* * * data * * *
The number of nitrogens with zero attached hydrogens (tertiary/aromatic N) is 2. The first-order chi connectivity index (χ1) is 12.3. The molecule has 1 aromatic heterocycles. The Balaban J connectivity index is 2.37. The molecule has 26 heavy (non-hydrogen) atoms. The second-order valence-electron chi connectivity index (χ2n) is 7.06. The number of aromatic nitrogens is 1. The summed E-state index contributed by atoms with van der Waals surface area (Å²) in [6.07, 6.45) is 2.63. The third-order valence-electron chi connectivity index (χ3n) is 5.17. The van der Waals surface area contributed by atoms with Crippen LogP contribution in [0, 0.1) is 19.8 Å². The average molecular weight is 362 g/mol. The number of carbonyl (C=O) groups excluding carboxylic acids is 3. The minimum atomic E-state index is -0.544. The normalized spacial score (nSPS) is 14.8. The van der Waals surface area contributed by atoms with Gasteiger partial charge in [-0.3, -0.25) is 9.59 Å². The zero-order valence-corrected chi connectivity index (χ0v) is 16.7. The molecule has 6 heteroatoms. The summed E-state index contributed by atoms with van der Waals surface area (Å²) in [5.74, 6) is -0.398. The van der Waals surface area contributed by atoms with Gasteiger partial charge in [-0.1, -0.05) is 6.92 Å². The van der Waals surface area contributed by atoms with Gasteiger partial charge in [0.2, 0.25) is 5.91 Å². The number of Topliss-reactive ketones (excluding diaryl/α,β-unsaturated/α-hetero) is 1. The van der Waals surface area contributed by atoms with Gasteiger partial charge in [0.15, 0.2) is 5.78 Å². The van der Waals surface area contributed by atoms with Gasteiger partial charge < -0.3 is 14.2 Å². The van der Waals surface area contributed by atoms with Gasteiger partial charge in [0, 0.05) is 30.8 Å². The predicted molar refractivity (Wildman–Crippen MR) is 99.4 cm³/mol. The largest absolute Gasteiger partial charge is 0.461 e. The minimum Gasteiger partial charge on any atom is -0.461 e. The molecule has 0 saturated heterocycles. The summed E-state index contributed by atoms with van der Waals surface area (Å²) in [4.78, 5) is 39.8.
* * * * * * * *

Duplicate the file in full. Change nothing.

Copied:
The number of nitrogens with zero attached hydrogens (tertiary/aromatic N) is 2. The first-order chi connectivity index (χ1) is 12.3. The molecule has 1 aromatic heterocycles. The Balaban J connectivity index is 2.37. The molecule has 26 heavy (non-hydrogen) atoms. The second-order valence-electron chi connectivity index (χ2n) is 7.06. The number of aromatic nitrogens is 1. The summed E-state index contributed by atoms with van der Waals surface area (Å²) in [6.07, 6.45) is 2.63. The third-order valence-electron chi connectivity index (χ3n) is 5.17. The van der Waals surface area contributed by atoms with Crippen LogP contribution in [0, 0.1) is 19.8 Å². The average molecular weight is 362 g/mol. The number of carbonyl (C=O) groups excluding carboxylic acids is 3. The minimum atomic E-state index is -0.544. The normalized spacial score (nSPS) is 14.8. The van der Waals surface area contributed by atoms with Gasteiger partial charge in [-0.3, -0.25) is 9.59 Å². The zero-order valence-corrected chi connectivity index (χ0v) is 16.7. The molecule has 6 heteroatoms. The summed E-state index contributed by atoms with van der Waals surface area (Å²) in [5.74, 6) is -0.398. The van der Waals surface area contributed by atoms with Gasteiger partial charge in [-0.1, -0.05) is 6.92 Å². The van der Waals surface area contributed by atoms with Gasteiger partial charge in [0.2, 0.25) is 5.91 Å². The number of Topliss-reactive ketones (excluding diaryl/α,β-unsaturated/α-hetero) is 1. The van der Waals surface area contributed by atoms with Gasteiger partial charge in [0.15, 0.2) is 5.78 Å². The van der Waals surface area contributed by atoms with Gasteiger partial charge < -0.3 is 14.2 Å². The van der Waals surface area contributed by atoms with Gasteiger partial charge in [0, 0.05) is 30.8 Å². The predicted molar refractivity (Wildman–Crippen MR) is 99.4 cm³/mol. The largest absolute Gasteiger partial charge is 0.461 e. The minimum Gasteiger partial charge on any atom is -0.461 e. The molecule has 0 saturated heterocycles. The summed E-state index contributed by atoms with van der Waals surface area (Å²) in [4.78, 5) is 39.8.